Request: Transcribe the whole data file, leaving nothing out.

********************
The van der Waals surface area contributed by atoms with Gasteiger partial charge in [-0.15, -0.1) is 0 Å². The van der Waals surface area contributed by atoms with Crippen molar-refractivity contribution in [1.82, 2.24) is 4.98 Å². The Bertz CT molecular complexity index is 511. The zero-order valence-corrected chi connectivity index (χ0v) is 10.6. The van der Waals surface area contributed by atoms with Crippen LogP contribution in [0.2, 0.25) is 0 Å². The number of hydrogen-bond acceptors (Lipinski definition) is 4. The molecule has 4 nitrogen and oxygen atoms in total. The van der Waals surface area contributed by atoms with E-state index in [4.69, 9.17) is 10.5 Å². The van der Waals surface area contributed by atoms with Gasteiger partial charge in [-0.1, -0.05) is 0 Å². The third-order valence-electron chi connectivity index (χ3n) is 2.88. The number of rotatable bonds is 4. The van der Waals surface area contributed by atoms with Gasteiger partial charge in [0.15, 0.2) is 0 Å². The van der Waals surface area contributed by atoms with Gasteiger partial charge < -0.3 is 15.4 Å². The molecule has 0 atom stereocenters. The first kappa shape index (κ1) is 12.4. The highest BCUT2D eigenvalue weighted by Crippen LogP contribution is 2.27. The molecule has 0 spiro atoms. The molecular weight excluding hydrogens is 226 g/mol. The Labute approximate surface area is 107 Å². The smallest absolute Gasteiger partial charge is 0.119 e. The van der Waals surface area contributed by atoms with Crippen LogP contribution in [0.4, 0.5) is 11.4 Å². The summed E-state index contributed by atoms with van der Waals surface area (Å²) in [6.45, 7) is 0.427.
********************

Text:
The van der Waals surface area contributed by atoms with Gasteiger partial charge in [-0.15, -0.1) is 0 Å². The van der Waals surface area contributed by atoms with Crippen molar-refractivity contribution in [1.82, 2.24) is 4.98 Å². The Bertz CT molecular complexity index is 511. The zero-order valence-corrected chi connectivity index (χ0v) is 10.6. The van der Waals surface area contributed by atoms with Crippen LogP contribution in [0.2, 0.25) is 0 Å². The number of hydrogen-bond acceptors (Lipinski definition) is 4. The molecule has 4 nitrogen and oxygen atoms in total. The van der Waals surface area contributed by atoms with E-state index in [4.69, 9.17) is 10.5 Å². The van der Waals surface area contributed by atoms with Gasteiger partial charge in [-0.1, -0.05) is 0 Å². The third-order valence-electron chi connectivity index (χ3n) is 2.88. The number of rotatable bonds is 4. The van der Waals surface area contributed by atoms with Gasteiger partial charge in [0.15, 0.2) is 0 Å². The van der Waals surface area contributed by atoms with Gasteiger partial charge < -0.3 is 15.4 Å². The molecule has 0 atom stereocenters. The first kappa shape index (κ1) is 12.4. The highest BCUT2D eigenvalue weighted by Crippen LogP contribution is 2.27. The molecule has 0 spiro atoms. The molecular weight excluding hydrogens is 226 g/mol. The Labute approximate surface area is 107 Å². The smallest absolute Gasteiger partial charge is 0.119 e. The van der Waals surface area contributed by atoms with Crippen LogP contribution in [0.4, 0.5) is 11.4 Å². The summed E-state index contributed by atoms with van der Waals surface area (Å²) in [6.45, 7) is 0.427.